Best Practices at the Time
During that period, best practices involved creating an approval process to manage the introduction of open source, maintaining a database with that information and implementing pre-release/pre-deploy steps in the company’s software delivery processes to ensure compliance (which included scanning). Often, the approval process required multiple gates and approvals. While company’s management was introducing more governance, the adoption of open source was significantly increasing in their software development organizations. Therefore, though everything needed to be approved, the processes had to be automated as much as possible. It was at this point that non-tech companies (such as enterprise IT organizations) were becoming more aware of the need to keep accurate inventories of open source in use, especially to manage any security vulnerability risks.
Open Source is Everywhere
Fast forward to today. In some ways, things are more complex. Open source is everywhere and mission-critical to both tech companies and regular enterprises. The number of open source components in a typical application has exploded. The is primarily due to the rise of number of contributors and the adoption of modern package management systems that help companies manage (from a software development aspect) the complexities of large numbers of components.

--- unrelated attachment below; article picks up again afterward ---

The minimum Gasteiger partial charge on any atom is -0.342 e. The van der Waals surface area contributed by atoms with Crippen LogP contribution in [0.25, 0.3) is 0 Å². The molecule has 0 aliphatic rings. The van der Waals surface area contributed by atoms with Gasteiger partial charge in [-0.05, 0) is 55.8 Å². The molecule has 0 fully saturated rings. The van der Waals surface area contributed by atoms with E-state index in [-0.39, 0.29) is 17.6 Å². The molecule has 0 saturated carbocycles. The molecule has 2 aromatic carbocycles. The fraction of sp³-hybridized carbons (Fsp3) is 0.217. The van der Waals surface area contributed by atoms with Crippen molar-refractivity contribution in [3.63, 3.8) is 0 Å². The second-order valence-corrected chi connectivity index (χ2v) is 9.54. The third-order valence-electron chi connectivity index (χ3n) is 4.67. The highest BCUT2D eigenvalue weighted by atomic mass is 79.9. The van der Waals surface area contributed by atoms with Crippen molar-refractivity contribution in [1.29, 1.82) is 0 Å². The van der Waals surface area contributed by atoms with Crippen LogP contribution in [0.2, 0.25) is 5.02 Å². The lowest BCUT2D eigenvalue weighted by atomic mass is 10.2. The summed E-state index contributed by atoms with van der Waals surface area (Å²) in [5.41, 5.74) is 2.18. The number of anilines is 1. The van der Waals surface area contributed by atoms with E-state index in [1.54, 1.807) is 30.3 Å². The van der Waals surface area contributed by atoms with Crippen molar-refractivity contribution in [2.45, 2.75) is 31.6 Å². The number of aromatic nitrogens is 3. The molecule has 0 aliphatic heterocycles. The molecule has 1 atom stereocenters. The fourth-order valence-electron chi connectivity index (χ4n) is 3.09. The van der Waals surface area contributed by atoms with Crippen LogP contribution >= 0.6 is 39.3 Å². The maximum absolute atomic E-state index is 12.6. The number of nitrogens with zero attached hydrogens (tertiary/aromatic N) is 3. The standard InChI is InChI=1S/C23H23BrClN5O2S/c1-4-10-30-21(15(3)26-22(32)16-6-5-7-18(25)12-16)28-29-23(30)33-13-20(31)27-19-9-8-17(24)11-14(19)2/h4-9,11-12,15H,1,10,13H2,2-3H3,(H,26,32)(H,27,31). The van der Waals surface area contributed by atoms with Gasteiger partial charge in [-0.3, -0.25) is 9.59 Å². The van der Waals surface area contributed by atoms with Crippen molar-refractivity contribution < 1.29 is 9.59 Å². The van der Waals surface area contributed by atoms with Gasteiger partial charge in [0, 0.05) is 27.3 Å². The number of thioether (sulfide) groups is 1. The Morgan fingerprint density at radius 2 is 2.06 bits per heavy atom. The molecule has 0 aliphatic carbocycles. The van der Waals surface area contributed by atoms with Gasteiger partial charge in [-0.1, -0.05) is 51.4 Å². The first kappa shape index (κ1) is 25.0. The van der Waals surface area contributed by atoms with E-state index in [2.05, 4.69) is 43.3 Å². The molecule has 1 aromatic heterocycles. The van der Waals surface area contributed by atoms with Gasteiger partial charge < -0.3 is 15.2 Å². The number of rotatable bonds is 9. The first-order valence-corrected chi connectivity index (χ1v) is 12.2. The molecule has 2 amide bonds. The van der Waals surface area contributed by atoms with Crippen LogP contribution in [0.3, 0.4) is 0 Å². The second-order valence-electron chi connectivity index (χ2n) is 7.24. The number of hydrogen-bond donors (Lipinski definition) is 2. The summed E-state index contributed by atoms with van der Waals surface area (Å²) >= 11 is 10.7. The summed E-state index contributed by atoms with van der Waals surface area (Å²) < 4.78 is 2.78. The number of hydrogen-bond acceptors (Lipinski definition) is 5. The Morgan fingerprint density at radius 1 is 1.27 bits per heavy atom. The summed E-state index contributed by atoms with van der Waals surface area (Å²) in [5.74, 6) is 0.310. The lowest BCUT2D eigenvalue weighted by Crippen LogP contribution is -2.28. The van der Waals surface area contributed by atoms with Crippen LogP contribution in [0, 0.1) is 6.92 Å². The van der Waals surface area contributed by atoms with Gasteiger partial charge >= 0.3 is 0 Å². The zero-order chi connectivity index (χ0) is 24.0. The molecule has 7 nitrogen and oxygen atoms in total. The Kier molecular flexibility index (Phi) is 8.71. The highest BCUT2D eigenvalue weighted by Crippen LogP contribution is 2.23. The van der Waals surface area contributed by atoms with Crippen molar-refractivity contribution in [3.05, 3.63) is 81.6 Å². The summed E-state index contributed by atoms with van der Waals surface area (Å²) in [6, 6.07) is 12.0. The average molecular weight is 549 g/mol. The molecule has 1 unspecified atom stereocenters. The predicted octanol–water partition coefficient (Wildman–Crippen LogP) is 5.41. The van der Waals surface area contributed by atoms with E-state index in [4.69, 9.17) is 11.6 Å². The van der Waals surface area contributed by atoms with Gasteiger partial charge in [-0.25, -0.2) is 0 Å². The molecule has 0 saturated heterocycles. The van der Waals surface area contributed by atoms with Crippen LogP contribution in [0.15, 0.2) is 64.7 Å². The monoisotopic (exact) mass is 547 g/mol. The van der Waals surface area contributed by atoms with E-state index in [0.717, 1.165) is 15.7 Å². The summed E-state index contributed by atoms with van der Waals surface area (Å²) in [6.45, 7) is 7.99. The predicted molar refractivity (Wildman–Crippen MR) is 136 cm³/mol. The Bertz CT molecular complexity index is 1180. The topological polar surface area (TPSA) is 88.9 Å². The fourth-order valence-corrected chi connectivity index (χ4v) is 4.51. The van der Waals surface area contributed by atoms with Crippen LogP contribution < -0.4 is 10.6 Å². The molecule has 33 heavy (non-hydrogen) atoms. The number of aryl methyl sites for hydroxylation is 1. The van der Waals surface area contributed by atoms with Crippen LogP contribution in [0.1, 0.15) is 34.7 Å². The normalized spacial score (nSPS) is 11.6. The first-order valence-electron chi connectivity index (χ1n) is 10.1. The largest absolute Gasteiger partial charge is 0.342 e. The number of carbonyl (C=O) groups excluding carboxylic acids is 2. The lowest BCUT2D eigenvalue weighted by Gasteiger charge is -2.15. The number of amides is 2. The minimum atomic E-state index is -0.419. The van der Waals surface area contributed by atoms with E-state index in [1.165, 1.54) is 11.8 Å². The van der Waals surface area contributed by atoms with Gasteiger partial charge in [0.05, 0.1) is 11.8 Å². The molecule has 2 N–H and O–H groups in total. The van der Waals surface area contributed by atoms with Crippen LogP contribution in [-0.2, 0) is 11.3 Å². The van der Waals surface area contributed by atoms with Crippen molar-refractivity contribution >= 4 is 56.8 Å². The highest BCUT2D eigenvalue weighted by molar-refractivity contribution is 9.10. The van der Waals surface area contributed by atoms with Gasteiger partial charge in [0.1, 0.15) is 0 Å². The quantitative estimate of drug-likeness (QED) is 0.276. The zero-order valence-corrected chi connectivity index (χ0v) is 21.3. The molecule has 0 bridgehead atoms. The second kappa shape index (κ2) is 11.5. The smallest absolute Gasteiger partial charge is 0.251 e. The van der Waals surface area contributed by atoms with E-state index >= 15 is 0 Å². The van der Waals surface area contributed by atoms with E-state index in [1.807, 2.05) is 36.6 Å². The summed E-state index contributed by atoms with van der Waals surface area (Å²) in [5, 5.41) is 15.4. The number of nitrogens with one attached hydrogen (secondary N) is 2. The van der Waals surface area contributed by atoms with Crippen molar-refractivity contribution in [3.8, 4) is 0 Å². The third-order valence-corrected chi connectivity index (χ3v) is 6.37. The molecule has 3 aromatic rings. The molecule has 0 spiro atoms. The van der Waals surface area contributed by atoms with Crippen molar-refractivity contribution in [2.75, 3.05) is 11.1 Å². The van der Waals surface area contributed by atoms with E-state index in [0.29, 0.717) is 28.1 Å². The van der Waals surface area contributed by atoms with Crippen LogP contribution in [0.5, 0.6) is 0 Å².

Today, open source tends to be incorporated at the package level, and once the dependencies of those packages are resolved, 30 components you want to use become 1,000 that you must use. In addition, the adoption of containers, micro services, continuous deployment and other factors have exploded the number of “releases” produced by software development groups. This growing number of releases and open source components in use is not only making license issues more complex, but can be a nightmare for security organizations. Certainly, a lot of the big news around open source has been regarding security vulnerabilities, starting with Heartbleed in 2014.
Open Source Management Today
So, what can companies do today to manage open source? Many of the processes developed a decade ago do not scale in today’s software development environment. Today’s processes need to be agile, automated and as simple as possible. Best practices include using tools to create automated, accurate inventories of open source with minimal manual review. Open source is introduced quickly, and reviewing and approving all components won’t scale. Exception based policies that can identify unacceptable open source across multiple factors (like licensing, security or other risk factors) for additional review are the only ones that work without introducing bottlenecks. These tools and processes need to be integrated into the DevOps processes, likely at multiple points. They need to take advantage of information from package management systems and other factors. Fast.. Simple…. Accurate.. Integrated… As always, Black Duck is here to help.